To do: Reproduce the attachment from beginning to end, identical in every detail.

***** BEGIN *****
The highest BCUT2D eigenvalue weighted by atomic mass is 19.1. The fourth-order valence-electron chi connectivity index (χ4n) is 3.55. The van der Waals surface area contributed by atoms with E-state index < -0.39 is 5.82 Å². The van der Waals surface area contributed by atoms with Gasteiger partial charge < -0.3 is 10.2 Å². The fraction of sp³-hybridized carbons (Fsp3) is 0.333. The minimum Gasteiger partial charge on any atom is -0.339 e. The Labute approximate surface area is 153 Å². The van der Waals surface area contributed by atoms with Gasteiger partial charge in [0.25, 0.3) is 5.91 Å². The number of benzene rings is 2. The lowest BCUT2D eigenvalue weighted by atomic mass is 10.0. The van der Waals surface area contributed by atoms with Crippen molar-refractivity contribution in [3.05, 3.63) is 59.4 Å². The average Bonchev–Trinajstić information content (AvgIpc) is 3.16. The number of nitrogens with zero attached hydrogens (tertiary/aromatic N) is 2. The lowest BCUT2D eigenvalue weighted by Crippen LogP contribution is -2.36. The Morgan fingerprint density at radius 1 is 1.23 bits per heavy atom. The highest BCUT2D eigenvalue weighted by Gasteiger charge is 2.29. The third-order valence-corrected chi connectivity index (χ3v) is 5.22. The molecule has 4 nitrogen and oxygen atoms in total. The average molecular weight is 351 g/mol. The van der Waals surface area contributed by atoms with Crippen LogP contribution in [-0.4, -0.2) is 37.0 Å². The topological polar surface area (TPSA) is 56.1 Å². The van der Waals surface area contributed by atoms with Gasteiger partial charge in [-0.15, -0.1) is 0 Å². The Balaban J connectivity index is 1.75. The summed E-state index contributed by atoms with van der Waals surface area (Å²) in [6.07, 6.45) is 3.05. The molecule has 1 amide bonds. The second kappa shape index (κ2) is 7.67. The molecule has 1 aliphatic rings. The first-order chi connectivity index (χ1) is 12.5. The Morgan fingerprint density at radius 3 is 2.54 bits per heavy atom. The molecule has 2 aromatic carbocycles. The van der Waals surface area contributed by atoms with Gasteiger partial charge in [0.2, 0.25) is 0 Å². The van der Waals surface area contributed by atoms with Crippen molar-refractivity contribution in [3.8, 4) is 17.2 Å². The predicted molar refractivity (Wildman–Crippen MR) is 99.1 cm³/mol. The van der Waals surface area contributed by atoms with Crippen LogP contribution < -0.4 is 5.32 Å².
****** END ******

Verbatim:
The highest BCUT2D eigenvalue weighted by atomic mass is 19.1. The fourth-order valence-electron chi connectivity index (χ4n) is 3.55. The van der Waals surface area contributed by atoms with E-state index < -0.39 is 5.82 Å². The van der Waals surface area contributed by atoms with Gasteiger partial charge < -0.3 is 10.2 Å². The fraction of sp³-hybridized carbons (Fsp3) is 0.333. The minimum Gasteiger partial charge on any atom is -0.339 e. The Labute approximate surface area is 153 Å². The van der Waals surface area contributed by atoms with Gasteiger partial charge in [0.25, 0.3) is 5.91 Å². The number of benzene rings is 2. The lowest BCUT2D eigenvalue weighted by atomic mass is 10.0. The van der Waals surface area contributed by atoms with Crippen molar-refractivity contribution in [3.05, 3.63) is 59.4 Å². The average Bonchev–Trinajstić information content (AvgIpc) is 3.16. The number of nitrogens with zero attached hydrogens (tertiary/aromatic N) is 2. The lowest BCUT2D eigenvalue weighted by Crippen LogP contribution is -2.36. The Morgan fingerprint density at radius 1 is 1.23 bits per heavy atom. The highest BCUT2D eigenvalue weighted by Gasteiger charge is 2.29. The third-order valence-corrected chi connectivity index (χ3v) is 5.22. The molecule has 4 nitrogen and oxygen atoms in total. The average molecular weight is 351 g/mol. The van der Waals surface area contributed by atoms with Crippen LogP contribution in [-0.4, -0.2) is 37.0 Å². The topological polar surface area (TPSA) is 56.1 Å². The van der Waals surface area contributed by atoms with Gasteiger partial charge in [-0.15, -0.1) is 0 Å². The Balaban J connectivity index is 1.75. The summed E-state index contributed by atoms with van der Waals surface area (Å²) in [6.07, 6.45) is 3.05. The molecule has 1 amide bonds. The second kappa shape index (κ2) is 7.67. The molecule has 1 aliphatic rings. The first-order chi connectivity index (χ1) is 12.5. The Morgan fingerprint density at radius 3 is 2.54 bits per heavy atom. The molecule has 2 aromatic carbocycles. The van der Waals surface area contributed by atoms with Gasteiger partial charge in [0.2, 0.25) is 0 Å². The van der Waals surface area contributed by atoms with Crippen molar-refractivity contribution in [3.8, 4) is 17.2 Å². The predicted molar refractivity (Wildman–Crippen MR) is 99.1 cm³/mol. The van der Waals surface area contributed by atoms with Crippen LogP contribution < -0.4 is 5.32 Å².